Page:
Confirmation of the consequences that follow from the theory, at the same time, reinforces the theory itself. At the same time, theory informs the positions put forward on its basis of certain impulses and power, and thereby contributes to their justification. The assertion that has become an element of the theory relies not only on individual facts, but also on a wide range of phenomena explained by the theory, on its prediction of new, previously unknown effects, on its connection with other theories, etc. The analyzed position included in the theory receives the empirical and theoretical support that the theory as a whole has.

L. Wittgenstein wrote about the integrity and systematic nature of knowledge: "The isolated axiom is evident to me as an obvious, but whole system in which the consequences and premises mutually support each other." Systematicity extends not only to theoretical positions, but also to experience data: "We can say," continues Wittgenstein, "that experience teaches us some sort of assertions. However, he teaches us not isolated statements, but a whole lot of interdependent sentences. If they were disjointed, I, perhaps, would have doubted them, because I have no experience directly related to each of them. "

The bases of the system of statements do not support this system, but they are supported by it. This means that the reliability of foundations is determined not by themselves, but by the fact that an integral theoretical system can be built on them.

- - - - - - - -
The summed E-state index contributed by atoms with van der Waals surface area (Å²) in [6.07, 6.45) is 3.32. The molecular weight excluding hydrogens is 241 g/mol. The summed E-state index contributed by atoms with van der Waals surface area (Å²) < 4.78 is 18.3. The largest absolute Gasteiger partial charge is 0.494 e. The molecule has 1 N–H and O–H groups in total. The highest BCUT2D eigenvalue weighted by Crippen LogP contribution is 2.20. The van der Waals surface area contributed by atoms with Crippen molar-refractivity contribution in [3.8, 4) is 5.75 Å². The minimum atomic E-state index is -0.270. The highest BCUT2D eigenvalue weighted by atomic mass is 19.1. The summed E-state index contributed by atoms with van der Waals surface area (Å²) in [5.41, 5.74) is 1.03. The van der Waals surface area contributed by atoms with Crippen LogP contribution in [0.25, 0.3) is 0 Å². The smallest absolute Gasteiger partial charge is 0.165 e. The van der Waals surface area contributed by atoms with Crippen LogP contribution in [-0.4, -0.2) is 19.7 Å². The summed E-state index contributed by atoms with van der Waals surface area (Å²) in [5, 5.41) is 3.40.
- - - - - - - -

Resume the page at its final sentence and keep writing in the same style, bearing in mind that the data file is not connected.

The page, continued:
Doubt, as L. Wittgenstein explains, concerns not an isolated sentence, but always some situation in which I behave in a certain way.

For example, when I get a letter out of my mailbox and see to whom they are addressed, I check whether they are all addressed to me, and at the same time firmly adhere to the belief that my name is BP. And as I continue to check this way , for me all these letters, I can not meaningfully doubt my name.

Doubt makes sense only in the context of some "language game" or the established practice of the activity, subject to the adoption of its rules. Therefore, it makes no sense to me to doubt that I have two hands or that the Earth existed 150 years before my birth, for there is no such practice, within which, when making its premises, it would be possible to doubt these things.

According to L. Wittgenstein, empirical sentences can in some situations be verified and confirmed in the experience. But there are situations when they, being included in the system of statements, into concrete practice, are not checked and are used as a basis for checking other proposals. This is the case in the example above. "My name is BP." - an empirical sentence used as a basis for verifying the claim. "All letters are addressed to me." However, you can think of such a story ( practice ) when I have to check on the basis of other data and evidence whether I am called B.P.

In both cases, the status of an empirical sentence depends on the context, on the system of statements, of which it is an element. Out of context, it is pointless to ask whether the proposal is empirically verifiable or whether I firmly adhere to it.